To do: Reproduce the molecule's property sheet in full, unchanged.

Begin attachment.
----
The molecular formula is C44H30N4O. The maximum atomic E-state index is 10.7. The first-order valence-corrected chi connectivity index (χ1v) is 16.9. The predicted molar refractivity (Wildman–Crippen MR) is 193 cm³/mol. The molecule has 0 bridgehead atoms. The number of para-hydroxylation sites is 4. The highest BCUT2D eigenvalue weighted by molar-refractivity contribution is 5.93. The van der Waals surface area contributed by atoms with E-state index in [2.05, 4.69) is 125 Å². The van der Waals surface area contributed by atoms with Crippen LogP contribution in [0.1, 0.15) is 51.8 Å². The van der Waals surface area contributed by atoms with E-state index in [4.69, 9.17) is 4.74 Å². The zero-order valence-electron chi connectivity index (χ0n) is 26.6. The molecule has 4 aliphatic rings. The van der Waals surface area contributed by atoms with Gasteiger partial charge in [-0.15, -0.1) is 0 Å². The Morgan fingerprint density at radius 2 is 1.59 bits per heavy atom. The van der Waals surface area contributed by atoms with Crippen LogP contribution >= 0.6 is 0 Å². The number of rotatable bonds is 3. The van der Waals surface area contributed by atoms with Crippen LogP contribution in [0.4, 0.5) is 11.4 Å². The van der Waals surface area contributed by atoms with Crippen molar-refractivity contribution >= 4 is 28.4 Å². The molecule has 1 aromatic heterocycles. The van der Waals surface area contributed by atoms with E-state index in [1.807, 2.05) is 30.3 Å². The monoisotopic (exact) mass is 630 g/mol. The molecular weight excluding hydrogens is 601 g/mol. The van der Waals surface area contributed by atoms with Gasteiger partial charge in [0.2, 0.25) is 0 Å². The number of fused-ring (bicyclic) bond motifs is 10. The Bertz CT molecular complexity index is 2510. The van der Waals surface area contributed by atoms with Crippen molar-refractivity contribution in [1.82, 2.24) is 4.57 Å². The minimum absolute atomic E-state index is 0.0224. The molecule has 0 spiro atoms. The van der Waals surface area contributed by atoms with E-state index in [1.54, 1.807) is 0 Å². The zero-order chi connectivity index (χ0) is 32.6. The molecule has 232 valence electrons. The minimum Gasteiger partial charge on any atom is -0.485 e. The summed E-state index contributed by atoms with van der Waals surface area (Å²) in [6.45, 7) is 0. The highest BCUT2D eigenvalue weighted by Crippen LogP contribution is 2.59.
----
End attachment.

The molecular formula is C44H30N4O. The maximum atomic E-state index is 10.7. The first-order valence-corrected chi connectivity index (χ1v) is 16.9. The predicted molar refractivity (Wildman–Crippen MR) is 193 cm³/mol. The molecule has 0 bridgehead atoms. The number of para-hydroxylation sites is 4. The highest BCUT2D eigenvalue weighted by molar-refractivity contribution is 5.93. The van der Waals surface area contributed by atoms with E-state index in [2.05, 4.69) is 125 Å². The van der Waals surface area contributed by atoms with Crippen LogP contribution in [0.1, 0.15) is 51.8 Å². The van der Waals surface area contributed by atoms with E-state index in [4.69, 9.17) is 4.74 Å². The zero-order valence-electron chi connectivity index (χ0n) is 26.6. The molecule has 4 aliphatic rings. The van der Waals surface area contributed by atoms with Gasteiger partial charge in [-0.15, -0.1) is 0 Å². The Morgan fingerprint density at radius 2 is 1.59 bits per heavy atom. The van der Waals surface area contributed by atoms with Crippen LogP contribution >= 0.6 is 0 Å². The number of rotatable bonds is 3. The van der Waals surface area contributed by atoms with Crippen LogP contribution in [0.4, 0.5) is 11.4 Å². The van der Waals surface area contributed by atoms with Crippen molar-refractivity contribution >= 4 is 28.4 Å². The molecule has 1 aromatic heterocycles. The van der Waals surface area contributed by atoms with E-state index in [1.807, 2.05) is 30.3 Å². The monoisotopic (exact) mass is 630 g/mol. The molecular weight excluding hydrogens is 601 g/mol. The van der Waals surface area contributed by atoms with Gasteiger partial charge in [0.2, 0.25) is 0 Å². The number of fused-ring (bicyclic) bond motifs is 10. The Bertz CT molecular complexity index is 2510. The van der Waals surface area contributed by atoms with Crippen molar-refractivity contribution in [1.82, 2.24) is 4.57 Å². The minimum absolute atomic E-state index is 0.0224. The molecule has 0 spiro atoms. The van der Waals surface area contributed by atoms with E-state index in [1.54, 1.807) is 0 Å². The zero-order chi connectivity index (χ0) is 32.6. The molecule has 232 valence electrons. The minimum Gasteiger partial charge on any atom is -0.485 e. The summed E-state index contributed by atoms with van der Waals surface area (Å²) in [6.45, 7) is 0. The highest BCUT2D eigenvalue weighted by Crippen LogP contribution is 2.59.